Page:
About 80 percent of South Africans are of black sub-Saharan African ancestry, divided among a variety of ethnic groups speaking different Bantu languages, nine of which have official status. The remaining population consists of Africa's largest communities of European (white), Asian (Indian), and multiracial (coloured) ancestry. Since 1994, all ethnic and linguistic groups have had political representation in the country's constitutional democracy, which comprises a parliamentary republic and nine provinces. South Africa is often referred to as the "Rainbow Nation," a term coined by Archbishop Desmond Tutu and later adopted by then-President Nelson Mandela as a metaphor to describe the country's newly developing multicultural diversity in the wake of segregationist apartheid ideology.

The country is one of the few in Africa never to have had a coup d'état, and regular elections have been held for almost a century. But the vast majority of black South Africans were not enfranchised until 1994. During the 20th century, the black majority sought to recover its rights from the dominant white minority, with this struggle playing a large role in the country's recent history and politics. The National Party imposed apartheid in 1948, institutionalizing previous racial segregation. After a long and sometimes violent struggle by the African National Congress and other anti-apartheid activists, Discriminatory laws began to be repealed or abolished from 1990 onwards.

South Africa is ranked as an upper-middle income economy by the World Bank, and is considered to be a newly industrialised country. Its economy is the second-largest in Africa, and the 34th-largest in the world. In terms of purchasing power parity, South Africa has the seventh-highest per capita income in Africa. But poverty and inequality remain widespread, with about a quarter of the population unemployed and living on less than US$1.25 a day. Nevertheless, South Africa has been identified as a middle power in international affairs, and maintains significant regional influence.

Greetings from Finland

Today's 'Greetings from' postcard comes from Finland. Another favourite of mine in this series, although I might be a little bit biased here... ;)

I do like the fact that Tove Jansson and saunas are mentioned! :D I really miss sauna, especially now that it's pretty chilly here still.

Year of the Goat, Indonesia

It's Year of the Sheep/Goat this year. I'm trying to collect these stamps from different countries again and have a pretty reasonable collection already. This one is from dear Shinta in Indonesia.

It seems like this year is the Year of Goat rather than Sheep in a lot of countries. I seem to remember someone saying this is because a goat is a higher status animal...??

I love the special cancellations! I wish you could get them in England, too, when sending regular postcards/letters, but it seems like you have to do some special arrangements to get them..?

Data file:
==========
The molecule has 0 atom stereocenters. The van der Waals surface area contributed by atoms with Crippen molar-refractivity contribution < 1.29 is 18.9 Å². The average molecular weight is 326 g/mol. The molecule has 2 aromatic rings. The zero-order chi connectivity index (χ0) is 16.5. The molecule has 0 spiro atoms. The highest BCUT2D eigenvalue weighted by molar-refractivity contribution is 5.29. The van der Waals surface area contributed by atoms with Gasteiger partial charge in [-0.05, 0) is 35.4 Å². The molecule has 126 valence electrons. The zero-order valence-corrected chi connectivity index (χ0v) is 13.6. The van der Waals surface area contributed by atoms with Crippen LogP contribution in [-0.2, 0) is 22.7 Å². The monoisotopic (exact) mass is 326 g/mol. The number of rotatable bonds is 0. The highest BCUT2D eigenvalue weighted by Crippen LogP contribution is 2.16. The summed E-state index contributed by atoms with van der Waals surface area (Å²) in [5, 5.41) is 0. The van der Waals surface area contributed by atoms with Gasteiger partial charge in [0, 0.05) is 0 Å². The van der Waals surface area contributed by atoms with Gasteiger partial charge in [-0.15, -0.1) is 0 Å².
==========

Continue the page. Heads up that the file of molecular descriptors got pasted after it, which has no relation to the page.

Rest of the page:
The Pink Lotus, Vietnam

I have a soft spot for postcards from Vietnam as they so often depict people in what look like pretty everyday scenes. ...and I really like the colours in this one, too.

The stamps on this card are lovely as well! The theme of the RR this card came from was to fit as many stamps on the card as possible, and Jo certainly did that!

National Orchid Garden, Singapore

A lovely postcard from Singapore I received a couple of years ago. This is also a tentative Unesco site. :)

The National Orchid Garden, located within the Singapore Botanic Gardens, was opened on 20 October 1995 by Singapore's Minister Mentor Lee Kuan Yew.

The Singapore Botanic Gardens has been developed along a 3-Core Concept. The three Cores consist of Tanglin, which is the heritage core that retains the old favourites and rustic charms of the historic Gardens; Central, which is the tourist belt of the Gardens; and Bukit Timah, which is the educational and recreational zone. Each Core offers an array of attractions.

The Garden is located on the highest hill in the Singapore Botanic Gardens. Providing a place for 60,000 orchid plants - consisting of 1000 species and more than 2,000 hybrids - is the three hectares of carefully landscaped slopes.

The design concept presenting the display of plants in four separate color zones: the spring zone with its prevailing colours of bright and lively shades of gold, yellow and creams; the summer zone with its major tones of strong reds and pinks; the autumn zone of matured shades; and the winter zone of whites and cool blues. A careful combination of selected trees, shrubs, herbs and orchids (mostly hybrids) with matching foliage and floral colours depicts the colour combination.

Saturday, 28 February 2015

Market place, Surin, Thailand

Today's last card is from dear Heather. I love market scenes like this, so pretty and colourful!

This is an early morning scene at a market in Surin, a town in Thailand, capital of Surin province. It is the site of the annual Surin Elephant Round-up. As of 2000, Surin had a population of 41,582.

Heather mailed the card from Australia. I just love Australian stamps and these are no exception.